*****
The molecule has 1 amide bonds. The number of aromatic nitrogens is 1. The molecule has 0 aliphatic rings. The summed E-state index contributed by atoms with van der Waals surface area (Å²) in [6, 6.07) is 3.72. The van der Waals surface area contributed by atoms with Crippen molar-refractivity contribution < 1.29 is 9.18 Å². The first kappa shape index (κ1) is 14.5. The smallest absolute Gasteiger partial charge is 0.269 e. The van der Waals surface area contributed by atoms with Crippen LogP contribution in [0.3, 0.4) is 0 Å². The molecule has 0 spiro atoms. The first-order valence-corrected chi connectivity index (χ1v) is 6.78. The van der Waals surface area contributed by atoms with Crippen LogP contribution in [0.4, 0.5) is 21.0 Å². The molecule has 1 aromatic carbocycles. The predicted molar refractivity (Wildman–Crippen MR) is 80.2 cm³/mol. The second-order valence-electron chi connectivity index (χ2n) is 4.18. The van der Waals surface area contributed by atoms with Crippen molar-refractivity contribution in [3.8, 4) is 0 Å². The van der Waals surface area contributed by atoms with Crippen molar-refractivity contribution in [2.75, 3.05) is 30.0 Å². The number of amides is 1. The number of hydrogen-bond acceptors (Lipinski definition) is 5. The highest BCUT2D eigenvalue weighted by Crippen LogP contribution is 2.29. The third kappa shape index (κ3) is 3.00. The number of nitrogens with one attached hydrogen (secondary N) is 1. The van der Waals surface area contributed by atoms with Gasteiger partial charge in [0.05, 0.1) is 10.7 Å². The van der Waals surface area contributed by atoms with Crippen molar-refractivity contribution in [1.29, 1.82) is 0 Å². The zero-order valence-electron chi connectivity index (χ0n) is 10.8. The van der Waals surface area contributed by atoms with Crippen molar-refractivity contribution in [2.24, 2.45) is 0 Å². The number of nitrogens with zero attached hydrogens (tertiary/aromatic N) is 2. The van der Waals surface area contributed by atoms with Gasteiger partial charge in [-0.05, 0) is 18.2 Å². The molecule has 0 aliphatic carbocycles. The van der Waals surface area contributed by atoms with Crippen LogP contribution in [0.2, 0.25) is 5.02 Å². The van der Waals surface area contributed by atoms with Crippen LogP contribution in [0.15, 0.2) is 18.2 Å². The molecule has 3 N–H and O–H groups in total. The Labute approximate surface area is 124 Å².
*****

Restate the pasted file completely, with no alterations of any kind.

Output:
The molecule has 1 amide bonds. The number of aromatic nitrogens is 1. The molecule has 0 aliphatic rings. The summed E-state index contributed by atoms with van der Waals surface area (Å²) in [6, 6.07) is 3.72. The van der Waals surface area contributed by atoms with Crippen molar-refractivity contribution < 1.29 is 9.18 Å². The first kappa shape index (κ1) is 14.5. The smallest absolute Gasteiger partial charge is 0.269 e. The van der Waals surface area contributed by atoms with Crippen LogP contribution in [0.3, 0.4) is 0 Å². The molecule has 0 spiro atoms. The first-order valence-corrected chi connectivity index (χ1v) is 6.78. The van der Waals surface area contributed by atoms with Crippen LogP contribution in [0.4, 0.5) is 21.0 Å². The molecule has 1 aromatic carbocycles. The predicted molar refractivity (Wildman–Crippen MR) is 80.2 cm³/mol. The second-order valence-electron chi connectivity index (χ2n) is 4.18. The van der Waals surface area contributed by atoms with Crippen molar-refractivity contribution in [3.8, 4) is 0 Å². The van der Waals surface area contributed by atoms with Crippen molar-refractivity contribution in [2.75, 3.05) is 30.0 Å². The number of amides is 1. The number of hydrogen-bond acceptors (Lipinski definition) is 5. The highest BCUT2D eigenvalue weighted by Crippen LogP contribution is 2.29. The third kappa shape index (κ3) is 3.00. The number of nitrogens with one attached hydrogen (secondary N) is 1. The van der Waals surface area contributed by atoms with Gasteiger partial charge in [0.05, 0.1) is 10.7 Å². The van der Waals surface area contributed by atoms with Crippen molar-refractivity contribution in [1.29, 1.82) is 0 Å². The zero-order valence-electron chi connectivity index (χ0n) is 10.8. The van der Waals surface area contributed by atoms with Crippen molar-refractivity contribution in [2.24, 2.45) is 0 Å². The number of nitrogens with zero attached hydrogens (tertiary/aromatic N) is 2. The van der Waals surface area contributed by atoms with Gasteiger partial charge in [-0.05, 0) is 18.2 Å². The molecule has 0 aliphatic carbocycles. The van der Waals surface area contributed by atoms with Crippen LogP contribution in [0.2, 0.25) is 5.02 Å². The van der Waals surface area contributed by atoms with Crippen LogP contribution in [0.15, 0.2) is 18.2 Å². The molecule has 3 N–H and O–H groups in total. The Labute approximate surface area is 124 Å².